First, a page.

The Dutch House is such a meaty, lengthy cosy book to curl up with. The story of Danny Conroy and his sister Maeve, growing up in Philadelphia with a father who buys a beautiful house for a mother who ultimately leaves them. I read this at the same time as The Glass Castle, and found there are echoes in the themes of parents following their callings at the expense of their children’s mental health. I loved Commonwealth by the same author too. Patchett is a great writer of intimate family dramas, but if you loath books where nothing really happens, this may not be one for you!
The Testaments is the long-awaited sequel to The Handmaid’s Tale, set 15 years after the first book. If you’ve watched the Hulu tv series though, the content will be familiar. I enjoyed the first season of The Handmaid’s tale, but then it got all a bit torture-heavy for me and I had to stop watching. The Testments is surprisingly light reading considering the subject matter, and I flew threw this as though it was a thriller. It’s a satisfying book in that you get a deeper insight into the horrid Aunt Lydia, who becomes much more three dimensional, and also learn about the fall of Gilead. If you’ve been avoiding reading this because you think it would be too dark or depressing, it’s actually not.
If you’re British, you’ll be very familiar with Lisa Jewell, and I feel like she was such a staple of my teen reading! I love her pacy, spooky thrillers, which while “light reading” are always really good stories with great characters who become very real to me as I’m reading. I feel like Lisa Jewell gets pigeon-holed as kind of one step above chick-lit, but to me she’s a great author, and I also loved I Found You which will probably be in my “best of January list” coming soon! The Family Upstairs is the story of a young woman who inherits a mansion in Chelsea, where she eventually finds out her whole family died (or did they?!) after becoming involved with a sinister cult-leader-type-figure. Gripping.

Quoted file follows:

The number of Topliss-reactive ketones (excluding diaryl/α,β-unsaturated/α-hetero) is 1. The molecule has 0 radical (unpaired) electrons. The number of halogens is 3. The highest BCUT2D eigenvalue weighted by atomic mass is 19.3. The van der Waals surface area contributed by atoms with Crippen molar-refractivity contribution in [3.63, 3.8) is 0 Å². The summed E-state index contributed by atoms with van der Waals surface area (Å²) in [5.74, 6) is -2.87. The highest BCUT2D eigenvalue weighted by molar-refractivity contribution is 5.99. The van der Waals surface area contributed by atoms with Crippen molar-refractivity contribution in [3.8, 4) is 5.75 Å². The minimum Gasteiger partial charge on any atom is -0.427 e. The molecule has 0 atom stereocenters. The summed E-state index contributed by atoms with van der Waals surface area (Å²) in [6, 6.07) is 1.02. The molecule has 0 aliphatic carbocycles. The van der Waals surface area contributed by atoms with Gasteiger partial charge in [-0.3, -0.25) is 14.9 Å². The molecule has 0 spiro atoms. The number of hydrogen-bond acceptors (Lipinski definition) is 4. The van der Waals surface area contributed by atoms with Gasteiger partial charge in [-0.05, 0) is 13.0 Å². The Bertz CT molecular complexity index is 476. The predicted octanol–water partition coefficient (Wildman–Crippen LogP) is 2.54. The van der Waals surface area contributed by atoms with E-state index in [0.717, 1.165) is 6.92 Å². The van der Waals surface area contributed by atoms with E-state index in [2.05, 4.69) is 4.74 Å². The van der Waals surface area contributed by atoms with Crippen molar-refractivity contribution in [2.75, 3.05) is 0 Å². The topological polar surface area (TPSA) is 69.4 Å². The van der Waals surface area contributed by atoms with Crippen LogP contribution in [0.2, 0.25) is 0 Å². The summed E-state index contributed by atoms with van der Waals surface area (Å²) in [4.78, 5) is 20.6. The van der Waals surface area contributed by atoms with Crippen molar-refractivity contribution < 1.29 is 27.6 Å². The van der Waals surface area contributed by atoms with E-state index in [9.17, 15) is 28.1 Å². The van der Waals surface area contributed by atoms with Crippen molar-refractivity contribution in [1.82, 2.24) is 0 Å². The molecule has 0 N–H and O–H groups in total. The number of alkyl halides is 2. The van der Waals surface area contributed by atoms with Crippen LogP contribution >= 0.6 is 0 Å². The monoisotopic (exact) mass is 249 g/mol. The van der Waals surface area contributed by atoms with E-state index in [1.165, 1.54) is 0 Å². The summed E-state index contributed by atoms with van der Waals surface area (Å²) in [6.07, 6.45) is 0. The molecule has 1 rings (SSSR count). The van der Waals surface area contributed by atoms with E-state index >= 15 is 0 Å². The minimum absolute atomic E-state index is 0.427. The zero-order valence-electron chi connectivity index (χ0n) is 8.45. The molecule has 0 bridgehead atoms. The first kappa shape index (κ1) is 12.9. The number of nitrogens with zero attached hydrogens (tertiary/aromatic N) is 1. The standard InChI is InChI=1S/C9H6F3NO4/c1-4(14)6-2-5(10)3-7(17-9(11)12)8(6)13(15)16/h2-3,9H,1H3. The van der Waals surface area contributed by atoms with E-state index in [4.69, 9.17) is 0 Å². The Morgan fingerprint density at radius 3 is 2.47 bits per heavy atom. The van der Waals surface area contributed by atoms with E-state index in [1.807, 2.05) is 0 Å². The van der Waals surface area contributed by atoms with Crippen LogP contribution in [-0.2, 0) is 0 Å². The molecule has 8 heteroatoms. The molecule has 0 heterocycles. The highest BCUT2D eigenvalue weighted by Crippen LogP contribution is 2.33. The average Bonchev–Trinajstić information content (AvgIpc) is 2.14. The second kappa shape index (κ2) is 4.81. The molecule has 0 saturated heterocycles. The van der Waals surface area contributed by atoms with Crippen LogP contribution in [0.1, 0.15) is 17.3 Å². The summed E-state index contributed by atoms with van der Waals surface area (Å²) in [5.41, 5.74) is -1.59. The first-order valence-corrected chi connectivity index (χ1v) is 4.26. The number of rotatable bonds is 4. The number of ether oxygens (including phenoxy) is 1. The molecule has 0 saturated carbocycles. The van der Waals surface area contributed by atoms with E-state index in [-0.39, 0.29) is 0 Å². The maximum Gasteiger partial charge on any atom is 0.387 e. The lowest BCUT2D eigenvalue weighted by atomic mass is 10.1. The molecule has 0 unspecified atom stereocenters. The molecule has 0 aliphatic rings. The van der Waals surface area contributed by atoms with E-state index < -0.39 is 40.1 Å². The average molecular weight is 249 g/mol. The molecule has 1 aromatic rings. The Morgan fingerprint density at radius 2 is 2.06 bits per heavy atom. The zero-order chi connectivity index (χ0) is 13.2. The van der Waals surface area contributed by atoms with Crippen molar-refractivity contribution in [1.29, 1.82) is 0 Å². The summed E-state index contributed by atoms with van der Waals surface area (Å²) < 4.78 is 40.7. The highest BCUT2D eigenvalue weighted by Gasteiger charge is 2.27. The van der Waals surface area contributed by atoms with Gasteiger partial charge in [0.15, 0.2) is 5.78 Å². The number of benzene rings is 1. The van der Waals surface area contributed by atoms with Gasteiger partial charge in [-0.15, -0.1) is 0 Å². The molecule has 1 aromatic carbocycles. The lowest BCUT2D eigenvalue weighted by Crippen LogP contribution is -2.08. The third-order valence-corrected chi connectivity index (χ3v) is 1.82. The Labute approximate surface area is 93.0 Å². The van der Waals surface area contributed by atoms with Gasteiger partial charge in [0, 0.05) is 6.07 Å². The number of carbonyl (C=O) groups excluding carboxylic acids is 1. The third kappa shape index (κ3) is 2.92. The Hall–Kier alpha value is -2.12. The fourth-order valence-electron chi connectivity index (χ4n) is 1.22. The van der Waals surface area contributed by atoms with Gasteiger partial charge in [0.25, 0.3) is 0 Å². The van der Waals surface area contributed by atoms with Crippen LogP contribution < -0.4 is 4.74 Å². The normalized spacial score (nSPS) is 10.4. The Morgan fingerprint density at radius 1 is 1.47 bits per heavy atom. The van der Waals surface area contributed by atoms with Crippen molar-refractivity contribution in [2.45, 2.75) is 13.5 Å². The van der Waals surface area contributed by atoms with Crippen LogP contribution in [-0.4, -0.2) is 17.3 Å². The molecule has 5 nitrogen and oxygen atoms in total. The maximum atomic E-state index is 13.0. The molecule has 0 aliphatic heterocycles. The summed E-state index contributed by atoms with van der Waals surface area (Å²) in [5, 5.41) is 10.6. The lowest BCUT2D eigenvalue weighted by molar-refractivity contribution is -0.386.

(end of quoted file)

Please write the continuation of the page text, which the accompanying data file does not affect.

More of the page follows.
The Salt Path really stayed with me for a long time after reading it, which is one of my main criteria for being a “good book” considering my goldfish-like memory. It’s the true story of an elderly couple who end up homeless after a legal wrangle with a neighbour, and decide to hike and wild-camp the Salt Path around Devon and Cornwall’s coastline. Cynics have suggested that this plan was practically designed to end up as a best-selling memoir, and I definitely felt inklings of that, but this was still a touching read and a good reminder of how homelessness can happen to happen to middle-class, educated, mentally stable people too.
The creator of the best book titles ever (his book of poetry was called Night Sky with Exit Wounds), On Earth We’re Briefly Gorgeous is Ocean Vuong’s first novel. It’s hard to remember that it is a novel, because it reads so much like a vivid memoir, and in fact the first two chapters were contributed as a memoir to the The New Yorker, so it’s “autofiction”. The tale of a gay Vietnamese boy growing up in the US with an immigrant mother and grandmother, this is a book that makes all of your senses come alive.
I’d never read this epic blockbuster of a novel about 1980s New York, and I LOVE reading novels set in the places I have lived. A classic tale of greed, social class and a shocking fall from grace, The Bonfire of the Vanities feels surprisingly current. The dialogue is pacy, the humour is sly and cynical, and I’d highly recommend giving this a whirl if you haven’t already. The one downside is that there aren’t really any meaningful female characters.